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How to Write an Effective Thank You Note

May 12, 2016   |   Professional Development
How to write an effective thank you note

Writing a thank you letter after a job interview is standard practice in today’s business world. But what you say, how you say it, and when you send the thank you note may mean the difference between leaving a positive impression and being lost in a sea of applicants. With a little planning, careful reflection, and timely delivery, your thank you message will have the best chance of placing you ahead of your competition.

Plan Ahead for Best Results

The best time to plan what you’re going to say in the thank you note is during the interview. If you haven’t had the interview yet, it’s a good idea to keep the following in mind:

  • Pay close attention to what the interviewer focuses on during the discussion—you’ll want to mention at least one key point in the thank you letter you write later.
  • If you interview with more than one person, make sure you leave each conversation with a key takeaway that you can mention in a separate note to each one.
  • When you shake hands at the end of the interview, ask the interviewer for his or her business card if it hasn’t been offered. That way, you’ll have his or her email address in hand when you leave so you can send a prompt thank you note afterward.
  • If you’re unable to acquire the interviewer’s email address, you can always send a thank you letter the old-fashioned way—via postal mail.

If you’ve already had the interview, think about key points that best reflect the essence of what was discussed. If you left without the interviewer’s email address, reach out to the recruiter or the human resources professional who set up the interview. Sometimes, you may be able to find email addresses on the corporate website, as well.

How to Write the Thank You Note

To help you construct a powerful thank you note, we’ve collected some advice from experts in the field. Before you start writing, it’s important to think about what you want to say, look over examples on how to say it and, finally, send it out in a timely manner.

What to Say

Liz Ryan, a workplace expert and contributor at, recommends thinking about the interview carefully immediately afterwards and even telling a friend about it before you write a thank you note. Summarizing the interview verbally will help you distill the different parts of the conversation in your mind, which may make writing the thank you letter easier.

When you write the letter, it’s a good idea to mention a topic the interviewer raised during the interview instead of a subject you initiated. Ryan’s reasoning for this is that people tend to remember their own points more than the person they’re talking to—this may jog his or her memory and set you apart from the other candidates that were interviewed. 2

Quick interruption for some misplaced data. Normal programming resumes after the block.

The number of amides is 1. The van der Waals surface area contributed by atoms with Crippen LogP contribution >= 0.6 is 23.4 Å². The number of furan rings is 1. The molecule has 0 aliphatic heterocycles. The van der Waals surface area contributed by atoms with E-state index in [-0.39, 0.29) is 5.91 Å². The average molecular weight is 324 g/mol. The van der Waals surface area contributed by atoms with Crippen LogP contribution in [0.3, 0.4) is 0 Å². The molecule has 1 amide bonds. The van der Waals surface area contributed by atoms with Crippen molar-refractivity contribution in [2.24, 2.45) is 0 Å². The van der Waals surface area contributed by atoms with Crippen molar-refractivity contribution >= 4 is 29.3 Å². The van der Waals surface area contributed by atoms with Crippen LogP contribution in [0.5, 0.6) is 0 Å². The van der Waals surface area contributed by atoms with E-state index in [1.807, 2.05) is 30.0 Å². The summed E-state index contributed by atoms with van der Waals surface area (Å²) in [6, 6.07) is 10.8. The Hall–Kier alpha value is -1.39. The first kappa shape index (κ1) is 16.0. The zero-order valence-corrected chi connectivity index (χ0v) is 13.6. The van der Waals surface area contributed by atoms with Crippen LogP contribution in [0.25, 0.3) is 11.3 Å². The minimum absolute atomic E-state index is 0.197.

How to Say It

When creating a thank you note, remember to go beyond simple gratitude. Here are some recommendations:1

  • Reiterate your strengths as they relate to the position.
  • If you feel you weren’t clear during the interview, or want to mention something new that you feel is important, it’s perfectly acceptable to address this in the thank you note.

Ryan says that the thank you email or handwritten note can be as brief and simple as this:2

Dear Allyson,

Thanks for making time to chat with me about the Marketing Coordinator position at Acme Explosives yesterday, and thanks for your wonderful description of the plastic extrusion process. I’m excited to learn more.

All the best,

Jane Banks

Here are some things NOT to do in your thank you note:3

  • Don’t send emails that contain shorthand language or decorative symbols.
  • Refrain from sending hasty and poorly thought-out messages to and from mobile devices.
  • A standard email gives hiring managers the sense that you sat down at your computer in a thoughtful way to follow up.

When to Say It

The consensus among experts is to send a thank you note within 24 hours of your interview.4 You never know how quickly the interviewer will make a decision and sending a thank you note immediately will keep you in his or her thoughts, especially since you may be one of the few—if not only—interviewees who took the time to send one.

If you miss the 24-hour window, go ahead and send one anyway. A thank you note that arrives a little bit later is better than not sending one at all. In fact, according to a survey of hiring managers conducted by CareerBuilder:5

  • 86 percent say that not sending a thank you note “shows a lack of follow-through”
  • 56 percent said it “indicates the candidate is not really serious about the position”
  • 22 percent said they are “less likely to hire a candidate if they don’t send a thank you note after the interview”

And last, but certainly not least, remember to proofread your letter. If possible, have a friend look it over for typos or grammar mistakes. Remember, the thank you note is a reflection of the kind of employee you would be—it can go a long way in solidifying the interviewer’s positive opinion of you.

Have an interview coming up? Here are some tips for answering tough questions. Plus, here’s some advice from CTU’s Career Services on how to prepare for an interview.

1 visited 11/3/17
2 visited 11/3/17
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